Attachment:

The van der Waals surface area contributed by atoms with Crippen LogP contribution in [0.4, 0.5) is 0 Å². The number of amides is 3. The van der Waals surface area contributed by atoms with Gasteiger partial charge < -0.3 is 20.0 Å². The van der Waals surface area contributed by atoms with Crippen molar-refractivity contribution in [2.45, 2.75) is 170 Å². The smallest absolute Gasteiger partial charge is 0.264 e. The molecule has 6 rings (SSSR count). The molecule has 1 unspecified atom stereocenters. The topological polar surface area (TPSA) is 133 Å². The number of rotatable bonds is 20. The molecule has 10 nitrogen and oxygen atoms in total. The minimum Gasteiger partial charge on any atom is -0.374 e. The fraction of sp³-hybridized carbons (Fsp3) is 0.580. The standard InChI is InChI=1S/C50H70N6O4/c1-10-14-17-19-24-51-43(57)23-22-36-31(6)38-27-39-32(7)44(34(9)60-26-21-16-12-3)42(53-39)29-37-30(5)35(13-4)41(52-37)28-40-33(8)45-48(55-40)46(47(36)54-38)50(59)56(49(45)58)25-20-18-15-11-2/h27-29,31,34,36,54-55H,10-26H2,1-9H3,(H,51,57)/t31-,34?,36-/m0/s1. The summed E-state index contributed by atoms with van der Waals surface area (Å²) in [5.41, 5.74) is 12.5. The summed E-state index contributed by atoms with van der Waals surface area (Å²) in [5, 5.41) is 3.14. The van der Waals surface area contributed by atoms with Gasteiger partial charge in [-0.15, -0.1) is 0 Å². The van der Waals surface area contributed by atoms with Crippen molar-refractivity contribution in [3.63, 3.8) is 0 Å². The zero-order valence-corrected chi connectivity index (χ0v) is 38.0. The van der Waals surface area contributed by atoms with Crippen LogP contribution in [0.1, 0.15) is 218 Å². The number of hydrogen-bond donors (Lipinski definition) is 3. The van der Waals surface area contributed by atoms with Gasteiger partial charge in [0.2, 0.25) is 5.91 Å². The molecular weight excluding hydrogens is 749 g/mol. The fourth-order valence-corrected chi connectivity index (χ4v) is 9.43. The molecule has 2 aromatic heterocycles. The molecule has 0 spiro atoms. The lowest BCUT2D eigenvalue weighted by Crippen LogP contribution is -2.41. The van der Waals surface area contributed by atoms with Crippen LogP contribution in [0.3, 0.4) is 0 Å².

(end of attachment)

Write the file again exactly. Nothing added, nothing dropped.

The van der Waals surface area contributed by atoms with Crippen LogP contribution in [0.4, 0.5) is 0 Å². The number of amides is 3. The van der Waals surface area contributed by atoms with Gasteiger partial charge < -0.3 is 20.0 Å². The van der Waals surface area contributed by atoms with Crippen molar-refractivity contribution in [2.45, 2.75) is 170 Å². The smallest absolute Gasteiger partial charge is 0.264 e. The molecule has 6 rings (SSSR count). The molecule has 1 unspecified atom stereocenters. The topological polar surface area (TPSA) is 133 Å². The number of rotatable bonds is 20. The molecule has 10 nitrogen and oxygen atoms in total. The minimum Gasteiger partial charge on any atom is -0.374 e. The fraction of sp³-hybridized carbons (Fsp3) is 0.580. The standard InChI is InChI=1S/C50H70N6O4/c1-10-14-17-19-24-51-43(57)23-22-36-31(6)38-27-39-32(7)44(34(9)60-26-21-16-12-3)42(53-39)29-37-30(5)35(13-4)41(52-37)28-40-33(8)45-48(55-40)46(47(36)54-38)50(59)56(49(45)58)25-20-18-15-11-2/h27-29,31,34,36,54-55H,10-26H2,1-9H3,(H,51,57)/t31-,34?,36-/m0/s1. The summed E-state index contributed by atoms with van der Waals surface area (Å²) in [5.41, 5.74) is 12.5. The summed E-state index contributed by atoms with van der Waals surface area (Å²) in [5, 5.41) is 3.14. The van der Waals surface area contributed by atoms with Gasteiger partial charge in [-0.15, -0.1) is 0 Å². The van der Waals surface area contributed by atoms with Crippen molar-refractivity contribution in [3.63, 3.8) is 0 Å². The zero-order valence-corrected chi connectivity index (χ0v) is 38.0. The van der Waals surface area contributed by atoms with Crippen LogP contribution in [0.1, 0.15) is 218 Å². The number of hydrogen-bond donors (Lipinski definition) is 3. The van der Waals surface area contributed by atoms with Gasteiger partial charge in [0.2, 0.25) is 5.91 Å². The molecular weight excluding hydrogens is 749 g/mol. The fourth-order valence-corrected chi connectivity index (χ4v) is 9.43. The molecule has 2 aromatic heterocycles. The molecule has 0 spiro atoms. The lowest BCUT2D eigenvalue weighted by Crippen LogP contribution is -2.41. The van der Waals surface area contributed by atoms with Crippen LogP contribution in [0.3, 0.4) is 0 Å².